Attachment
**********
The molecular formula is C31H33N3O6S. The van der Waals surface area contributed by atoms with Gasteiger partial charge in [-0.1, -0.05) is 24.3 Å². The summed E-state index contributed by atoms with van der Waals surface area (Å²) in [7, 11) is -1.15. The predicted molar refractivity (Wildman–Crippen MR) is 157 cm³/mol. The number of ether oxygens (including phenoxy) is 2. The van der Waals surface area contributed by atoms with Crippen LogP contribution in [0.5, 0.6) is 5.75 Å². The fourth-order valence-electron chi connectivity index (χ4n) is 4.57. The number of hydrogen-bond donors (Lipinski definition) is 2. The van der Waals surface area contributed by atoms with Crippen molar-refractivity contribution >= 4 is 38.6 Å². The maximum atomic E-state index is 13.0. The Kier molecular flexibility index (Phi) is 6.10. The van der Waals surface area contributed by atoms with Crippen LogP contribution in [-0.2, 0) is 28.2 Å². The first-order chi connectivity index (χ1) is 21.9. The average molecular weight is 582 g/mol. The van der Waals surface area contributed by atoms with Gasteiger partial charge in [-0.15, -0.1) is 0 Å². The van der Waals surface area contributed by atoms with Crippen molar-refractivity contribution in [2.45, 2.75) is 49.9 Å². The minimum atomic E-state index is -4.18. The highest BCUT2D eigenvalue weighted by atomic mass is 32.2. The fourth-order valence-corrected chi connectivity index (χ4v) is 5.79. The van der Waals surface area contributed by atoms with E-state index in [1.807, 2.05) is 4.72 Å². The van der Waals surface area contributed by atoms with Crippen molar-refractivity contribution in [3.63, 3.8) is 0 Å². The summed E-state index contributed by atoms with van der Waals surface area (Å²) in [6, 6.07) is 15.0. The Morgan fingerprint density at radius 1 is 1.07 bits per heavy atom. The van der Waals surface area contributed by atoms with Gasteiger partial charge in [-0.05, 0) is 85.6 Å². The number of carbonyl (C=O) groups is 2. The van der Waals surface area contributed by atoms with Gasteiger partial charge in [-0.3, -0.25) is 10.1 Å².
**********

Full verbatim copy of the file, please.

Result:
The molecular formula is C31H33N3O6S. The van der Waals surface area contributed by atoms with Gasteiger partial charge in [-0.1, -0.05) is 24.3 Å². The summed E-state index contributed by atoms with van der Waals surface area (Å²) in [7, 11) is -1.15. The predicted molar refractivity (Wildman–Crippen MR) is 157 cm³/mol. The number of ether oxygens (including phenoxy) is 2. The van der Waals surface area contributed by atoms with Crippen LogP contribution in [0.5, 0.6) is 5.75 Å². The fourth-order valence-electron chi connectivity index (χ4n) is 4.57. The number of hydrogen-bond donors (Lipinski definition) is 2. The van der Waals surface area contributed by atoms with Crippen molar-refractivity contribution >= 4 is 38.6 Å². The maximum atomic E-state index is 13.0. The Kier molecular flexibility index (Phi) is 6.10. The van der Waals surface area contributed by atoms with Crippen LogP contribution in [-0.2, 0) is 28.2 Å². The first-order chi connectivity index (χ1) is 21.9. The average molecular weight is 582 g/mol. The van der Waals surface area contributed by atoms with Gasteiger partial charge in [-0.15, -0.1) is 0 Å². The van der Waals surface area contributed by atoms with Crippen molar-refractivity contribution in [2.45, 2.75) is 49.9 Å². The minimum atomic E-state index is -4.18. The highest BCUT2D eigenvalue weighted by atomic mass is 32.2. The fourth-order valence-corrected chi connectivity index (χ4v) is 5.79. The van der Waals surface area contributed by atoms with E-state index in [1.807, 2.05) is 4.72 Å². The van der Waals surface area contributed by atoms with Crippen molar-refractivity contribution in [3.63, 3.8) is 0 Å². The summed E-state index contributed by atoms with van der Waals surface area (Å²) in [6, 6.07) is 15.0. The Morgan fingerprint density at radius 1 is 1.07 bits per heavy atom. The van der Waals surface area contributed by atoms with Gasteiger partial charge in [-0.05, 0) is 85.6 Å². The number of carbonyl (C=O) groups is 2. The van der Waals surface area contributed by atoms with Gasteiger partial charge in [-0.3, -0.25) is 10.1 Å².